Chasing "unity": Elections and multi-cornered fights in Singapore
In the 2011 general election, almost all constituencies in Singapore were contested, and there were no multi-cornered fights. Following a fairly long-standing principle of "opposition unity", alternative parties met and carved out their respective turfs, so as to avoid cannibalising one another’s votes and to create the best environment for reducing the dominance of the People’s Action Party (PAP), which has ruled Singapore without interruption since 1959.
This upcoming election might not be so neat. After a second round of “horse-trading” talks, there are still constituencies claimed by more than one party, leading to a much higher possibility of multi-cornered fights.
The idea of negotiating territory and avoiding three-cornered fights is not unreasonable, especially in the Singaporean context. One party is overwhelmingly dominant here – from 1968 to 1981 the PAP took every seat in Parliament, and even though the 2011 general election and a subsequent by-election led to the highest opposition presence ever seen in independent Singapore, we’re still talking about only seven elected opposition members out of 87 Members of Parliament (MPs).
Parliament debates thus become more or less foregone conclusions; the PAP can easily win any vote, especially with a whip in place ensuring that MPs vote according to party lines. With over two-thirds majority, the PAP is also able to push through amendments to the Constitution.
“Avoiding multi-cornered contest are an obvious first step for the opposition,” said Associate Professor Michael Barr from Flinders University’s School of International Studies. “Apart from squandering resources fighting each other rather than the PAP, the first-past-the-post election system makes it a necessity. They only need to ask themselves whether there is any alternative opposition party that they prefer less than the PAP, and the answer and imperative should be obvious.”
Yet this paradoxically serves to perpetuate the framing of PAP dominance, where other parties are merely in the passenger seat to – as Workers’ Party leader Low Thia Khiang once put it – “slap the driver”.
“[T]his reality does have the unfortunate side-effect of emphasising that they are an opposition, rather than an alternative government,” said Dr Barr.
There is also concern that such carving out of territory shifts the focus towards simply voting against the PAP rather than weighing different parties and their policies against one another. Voters are invited to choose between PAP and ‘other’, rather than to vote for the party whose policies and values are most closely aligned to theirs.
For such a small country, Singapore now has no shortage of political parties. Apart from the PAP and the Workers’ Party – currently the only party to have elected MPs – there is also the Singapore Democratic Party (SDP), the Reform Party (RP), the National Solidarity Party (NSP), Singapore People’s Party (SPP), Democratic Progressive Party (DPP), Singapore Democratic Alliance (SDA), Singaporeans First (SingFirst) and the People’s Power Party (PPP).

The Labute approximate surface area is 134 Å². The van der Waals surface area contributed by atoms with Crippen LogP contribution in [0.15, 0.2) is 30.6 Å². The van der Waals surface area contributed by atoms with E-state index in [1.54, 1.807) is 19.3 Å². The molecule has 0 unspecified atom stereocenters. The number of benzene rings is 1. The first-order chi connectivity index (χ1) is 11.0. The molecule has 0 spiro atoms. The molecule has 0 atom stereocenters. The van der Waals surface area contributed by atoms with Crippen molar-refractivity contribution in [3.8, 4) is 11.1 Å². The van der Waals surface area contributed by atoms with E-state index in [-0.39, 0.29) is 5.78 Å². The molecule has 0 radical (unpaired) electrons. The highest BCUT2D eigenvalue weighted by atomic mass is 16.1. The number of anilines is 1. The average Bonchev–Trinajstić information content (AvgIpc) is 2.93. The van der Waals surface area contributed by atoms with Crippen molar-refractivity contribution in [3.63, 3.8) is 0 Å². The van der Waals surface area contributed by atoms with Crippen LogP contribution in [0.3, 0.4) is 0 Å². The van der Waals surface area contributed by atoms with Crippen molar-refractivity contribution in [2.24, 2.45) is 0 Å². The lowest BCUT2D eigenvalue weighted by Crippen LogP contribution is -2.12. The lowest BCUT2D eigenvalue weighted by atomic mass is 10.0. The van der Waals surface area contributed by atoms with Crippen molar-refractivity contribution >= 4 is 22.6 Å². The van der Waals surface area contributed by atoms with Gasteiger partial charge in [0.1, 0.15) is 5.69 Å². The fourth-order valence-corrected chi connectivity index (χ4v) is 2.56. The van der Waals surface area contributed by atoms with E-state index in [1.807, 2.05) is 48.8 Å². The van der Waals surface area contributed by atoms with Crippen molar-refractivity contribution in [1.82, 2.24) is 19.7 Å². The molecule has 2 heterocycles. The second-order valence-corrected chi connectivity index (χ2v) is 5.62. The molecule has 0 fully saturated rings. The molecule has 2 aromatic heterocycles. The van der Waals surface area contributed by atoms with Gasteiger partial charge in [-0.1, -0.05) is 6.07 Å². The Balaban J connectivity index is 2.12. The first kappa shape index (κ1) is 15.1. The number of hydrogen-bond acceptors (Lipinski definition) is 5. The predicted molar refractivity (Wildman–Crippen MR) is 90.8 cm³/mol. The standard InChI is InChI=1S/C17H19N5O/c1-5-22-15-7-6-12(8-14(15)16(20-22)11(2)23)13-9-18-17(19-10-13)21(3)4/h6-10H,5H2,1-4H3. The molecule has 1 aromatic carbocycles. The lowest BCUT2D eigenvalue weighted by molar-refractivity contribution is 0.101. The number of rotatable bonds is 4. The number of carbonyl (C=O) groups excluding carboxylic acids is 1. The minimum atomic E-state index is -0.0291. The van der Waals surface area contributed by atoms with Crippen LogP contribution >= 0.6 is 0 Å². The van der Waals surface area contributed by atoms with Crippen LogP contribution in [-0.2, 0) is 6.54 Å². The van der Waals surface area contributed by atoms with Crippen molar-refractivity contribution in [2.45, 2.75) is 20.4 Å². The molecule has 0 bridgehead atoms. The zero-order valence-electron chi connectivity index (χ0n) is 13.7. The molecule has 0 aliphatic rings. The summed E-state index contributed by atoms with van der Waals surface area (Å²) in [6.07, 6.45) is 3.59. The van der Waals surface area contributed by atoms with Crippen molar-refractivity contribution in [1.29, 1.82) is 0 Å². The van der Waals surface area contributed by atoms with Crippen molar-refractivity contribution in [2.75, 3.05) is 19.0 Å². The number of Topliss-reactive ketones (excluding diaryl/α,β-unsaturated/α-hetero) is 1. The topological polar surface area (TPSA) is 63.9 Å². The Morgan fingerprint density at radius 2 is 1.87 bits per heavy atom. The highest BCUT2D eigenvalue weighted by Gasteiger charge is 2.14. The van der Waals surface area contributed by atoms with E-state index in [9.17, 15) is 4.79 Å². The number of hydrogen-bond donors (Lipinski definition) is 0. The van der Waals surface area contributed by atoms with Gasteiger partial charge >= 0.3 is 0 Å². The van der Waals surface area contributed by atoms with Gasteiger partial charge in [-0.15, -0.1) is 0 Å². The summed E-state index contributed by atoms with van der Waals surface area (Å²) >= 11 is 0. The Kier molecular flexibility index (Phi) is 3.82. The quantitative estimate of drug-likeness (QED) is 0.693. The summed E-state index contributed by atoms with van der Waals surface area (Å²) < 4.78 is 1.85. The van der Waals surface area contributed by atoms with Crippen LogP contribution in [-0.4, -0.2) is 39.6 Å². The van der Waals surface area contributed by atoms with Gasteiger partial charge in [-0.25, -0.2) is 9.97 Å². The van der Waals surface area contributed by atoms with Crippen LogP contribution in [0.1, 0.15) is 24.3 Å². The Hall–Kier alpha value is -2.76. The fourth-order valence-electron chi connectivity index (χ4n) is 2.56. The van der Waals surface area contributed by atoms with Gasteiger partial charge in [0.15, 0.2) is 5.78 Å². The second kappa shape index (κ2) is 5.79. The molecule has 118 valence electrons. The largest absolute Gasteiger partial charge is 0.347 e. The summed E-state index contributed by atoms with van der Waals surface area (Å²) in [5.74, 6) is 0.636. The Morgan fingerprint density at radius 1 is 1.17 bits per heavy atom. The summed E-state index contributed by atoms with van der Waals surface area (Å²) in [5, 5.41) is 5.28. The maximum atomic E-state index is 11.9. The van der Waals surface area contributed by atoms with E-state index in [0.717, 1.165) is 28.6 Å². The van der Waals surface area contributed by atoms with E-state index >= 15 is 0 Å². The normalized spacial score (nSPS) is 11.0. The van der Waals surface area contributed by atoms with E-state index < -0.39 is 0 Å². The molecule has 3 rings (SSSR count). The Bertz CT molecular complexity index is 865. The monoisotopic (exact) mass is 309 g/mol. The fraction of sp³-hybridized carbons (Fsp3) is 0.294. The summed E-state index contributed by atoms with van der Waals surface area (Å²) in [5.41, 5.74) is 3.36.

With so many parties grappling for space, but all up against the PAP, policies and politics are sometimes left behind. Parties become more associated with the personalities behind them, rather than their ideas and beliefs, as seen in the way some “party-hop” from one political party to another.
“Personality-focussed parties is a routine characteristic of underdeveloped democracies,” said Dr Barr. “We saw the same thing in South Korea, where for many years each new president basically set himself up with a new party.”
Some parties have made efforts to distinguish themselves with policy ideas, with limited success. For example, both SDP and RP have put forward alternative plans and policies, yet continue to still be largely associated with their leaders, the much vilified Dr Chee Soon Juan for SDP and Kenneth Jeyaretnam, son of former opposition MP Joshua Benjamin Jeyaretnam, for RP.
Still, the Punggol East by-election in 2013 saw a multi-cornered fight in which votes were not split between the opposition parties to the PAP’s benefit. When the PAP’s Koh Poh Koon, WP’s Lee Li Lian, RP’s Kenneth Jeyaretnam and SDA’s Desmond Lim went head-to-head in that fight, it was Lee who emerged victorious with 54.5 per cent of the vote. Both Jeyaretnam and Lim received less than two per cent each. Perhaps it was simply a matter of tactical voting, but the result suggests that voters were more than capable of deciding between a number of parties (whether based on personalities or policies it’s a little less clear), rather than just for or against the PAP.
The NSP has announced that it will cede both MacPherson SMC and Marine Parade GRC to WP, thus avoiding a three-cornered fight in both areas. This leaves Ang Mo Kio GRC – a constituency anchored by Prime Minister Lee Hsien Loong – as the last mega-constituency in which multiple parties would like to contest.
There's the possibility that one of the alternative parties will eventually withdraw, but should they? Perhaps it's time to consider putting an end to the “horse-trading” and promises of “opposition unity”, and simply let parties contest wherever they can or choose to. Let them fight it out based on their policies and their ability to connect with the ground. Then we'll see how the voters think, process and choose.
That's democracy, after all.
UPDATE: New party SingFirst will not be contesting Ang Mo Kio GRC, leaving RP to challenge the PAP. Unless independent Tan Lam Siong goes through with his idea of contesting Potong Pasir SMC, there will, after all, not be any multi-cornered fights this election.